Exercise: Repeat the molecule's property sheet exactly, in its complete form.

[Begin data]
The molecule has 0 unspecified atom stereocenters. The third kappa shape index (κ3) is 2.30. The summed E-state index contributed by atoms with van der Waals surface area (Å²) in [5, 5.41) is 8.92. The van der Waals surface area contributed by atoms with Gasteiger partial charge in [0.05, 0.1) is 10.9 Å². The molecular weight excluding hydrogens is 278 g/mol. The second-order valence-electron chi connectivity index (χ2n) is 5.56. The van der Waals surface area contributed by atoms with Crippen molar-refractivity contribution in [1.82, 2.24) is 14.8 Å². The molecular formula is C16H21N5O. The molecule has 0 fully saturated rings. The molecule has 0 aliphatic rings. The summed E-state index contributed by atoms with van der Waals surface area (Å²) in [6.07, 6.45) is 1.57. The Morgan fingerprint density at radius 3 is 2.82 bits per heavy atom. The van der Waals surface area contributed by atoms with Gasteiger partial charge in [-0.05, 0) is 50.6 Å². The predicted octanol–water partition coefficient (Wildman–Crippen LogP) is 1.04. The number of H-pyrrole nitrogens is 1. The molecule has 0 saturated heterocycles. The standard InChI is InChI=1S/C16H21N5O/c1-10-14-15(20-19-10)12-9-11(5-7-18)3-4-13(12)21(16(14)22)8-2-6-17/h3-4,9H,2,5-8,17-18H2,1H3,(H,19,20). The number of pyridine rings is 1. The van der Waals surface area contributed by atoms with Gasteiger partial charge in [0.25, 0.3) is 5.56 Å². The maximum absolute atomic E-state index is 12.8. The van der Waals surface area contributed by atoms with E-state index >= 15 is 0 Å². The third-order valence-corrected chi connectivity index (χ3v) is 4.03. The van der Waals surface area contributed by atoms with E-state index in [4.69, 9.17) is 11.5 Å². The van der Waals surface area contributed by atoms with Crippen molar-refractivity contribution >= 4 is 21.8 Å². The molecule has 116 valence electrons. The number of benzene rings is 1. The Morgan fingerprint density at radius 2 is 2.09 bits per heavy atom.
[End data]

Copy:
The molecule has 0 unspecified atom stereocenters. The third kappa shape index (κ3) is 2.30. The summed E-state index contributed by atoms with van der Waals surface area (Å²) in [5, 5.41) is 8.92. The van der Waals surface area contributed by atoms with Gasteiger partial charge in [0.05, 0.1) is 10.9 Å². The molecular weight excluding hydrogens is 278 g/mol. The second-order valence-electron chi connectivity index (χ2n) is 5.56. The van der Waals surface area contributed by atoms with Crippen molar-refractivity contribution in [1.82, 2.24) is 14.8 Å². The molecular formula is C16H21N5O. The molecule has 0 fully saturated rings. The molecule has 0 aliphatic rings. The summed E-state index contributed by atoms with van der Waals surface area (Å²) in [6.07, 6.45) is 1.57. The Morgan fingerprint density at radius 3 is 2.82 bits per heavy atom. The van der Waals surface area contributed by atoms with Gasteiger partial charge in [-0.05, 0) is 50.6 Å². The predicted octanol–water partition coefficient (Wildman–Crippen LogP) is 1.04. The number of H-pyrrole nitrogens is 1. The molecule has 0 saturated heterocycles. The standard InChI is InChI=1S/C16H21N5O/c1-10-14-15(20-19-10)12-9-11(5-7-18)3-4-13(12)21(16(14)22)8-2-6-17/h3-4,9H,2,5-8,17-18H2,1H3,(H,19,20). The number of pyridine rings is 1. The van der Waals surface area contributed by atoms with Gasteiger partial charge in [0.25, 0.3) is 5.56 Å². The maximum absolute atomic E-state index is 12.8. The van der Waals surface area contributed by atoms with E-state index >= 15 is 0 Å². The third-order valence-corrected chi connectivity index (χ3v) is 4.03. The van der Waals surface area contributed by atoms with E-state index in [4.69, 9.17) is 11.5 Å². The van der Waals surface area contributed by atoms with Crippen molar-refractivity contribution >= 4 is 21.8 Å². The molecule has 116 valence electrons. The number of benzene rings is 1. The Morgan fingerprint density at radius 2 is 2.09 bits per heavy atom.